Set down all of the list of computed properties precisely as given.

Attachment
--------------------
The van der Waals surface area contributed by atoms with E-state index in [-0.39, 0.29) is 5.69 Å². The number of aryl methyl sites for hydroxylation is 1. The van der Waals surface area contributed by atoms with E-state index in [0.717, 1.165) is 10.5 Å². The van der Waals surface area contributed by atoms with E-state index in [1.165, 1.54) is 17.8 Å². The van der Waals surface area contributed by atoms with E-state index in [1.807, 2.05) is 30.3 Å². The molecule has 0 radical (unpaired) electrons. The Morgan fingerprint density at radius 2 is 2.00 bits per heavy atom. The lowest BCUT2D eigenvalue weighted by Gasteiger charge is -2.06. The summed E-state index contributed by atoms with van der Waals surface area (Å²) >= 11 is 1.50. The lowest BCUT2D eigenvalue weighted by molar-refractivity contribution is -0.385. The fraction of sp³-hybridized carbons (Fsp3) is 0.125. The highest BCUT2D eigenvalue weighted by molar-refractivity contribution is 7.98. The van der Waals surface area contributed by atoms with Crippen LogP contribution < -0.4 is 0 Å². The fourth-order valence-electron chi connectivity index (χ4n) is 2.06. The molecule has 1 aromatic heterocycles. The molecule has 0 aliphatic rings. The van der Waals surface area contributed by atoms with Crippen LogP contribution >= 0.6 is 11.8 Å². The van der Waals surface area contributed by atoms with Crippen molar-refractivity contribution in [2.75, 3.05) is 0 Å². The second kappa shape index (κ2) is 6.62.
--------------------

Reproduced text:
The van der Waals surface area contributed by atoms with E-state index in [-0.39, 0.29) is 5.69 Å². The number of aryl methyl sites for hydroxylation is 1. The van der Waals surface area contributed by atoms with E-state index in [0.717, 1.165) is 10.5 Å². The van der Waals surface area contributed by atoms with E-state index in [1.165, 1.54) is 17.8 Å². The van der Waals surface area contributed by atoms with E-state index in [1.807, 2.05) is 30.3 Å². The molecule has 0 radical (unpaired) electrons. The Morgan fingerprint density at radius 2 is 2.00 bits per heavy atom. The lowest BCUT2D eigenvalue weighted by Gasteiger charge is -2.06. The summed E-state index contributed by atoms with van der Waals surface area (Å²) >= 11 is 1.50. The lowest BCUT2D eigenvalue weighted by molar-refractivity contribution is -0.385. The fraction of sp³-hybridized carbons (Fsp3) is 0.125. The highest BCUT2D eigenvalue weighted by molar-refractivity contribution is 7.98. The van der Waals surface area contributed by atoms with Crippen LogP contribution < -0.4 is 0 Å². The fourth-order valence-electron chi connectivity index (χ4n) is 2.06. The molecule has 1 aromatic heterocycles. The molecule has 0 aliphatic rings. The van der Waals surface area contributed by atoms with Crippen LogP contribution >= 0.6 is 11.8 Å². The van der Waals surface area contributed by atoms with Crippen molar-refractivity contribution in [2.75, 3.05) is 0 Å². The second kappa shape index (κ2) is 6.62.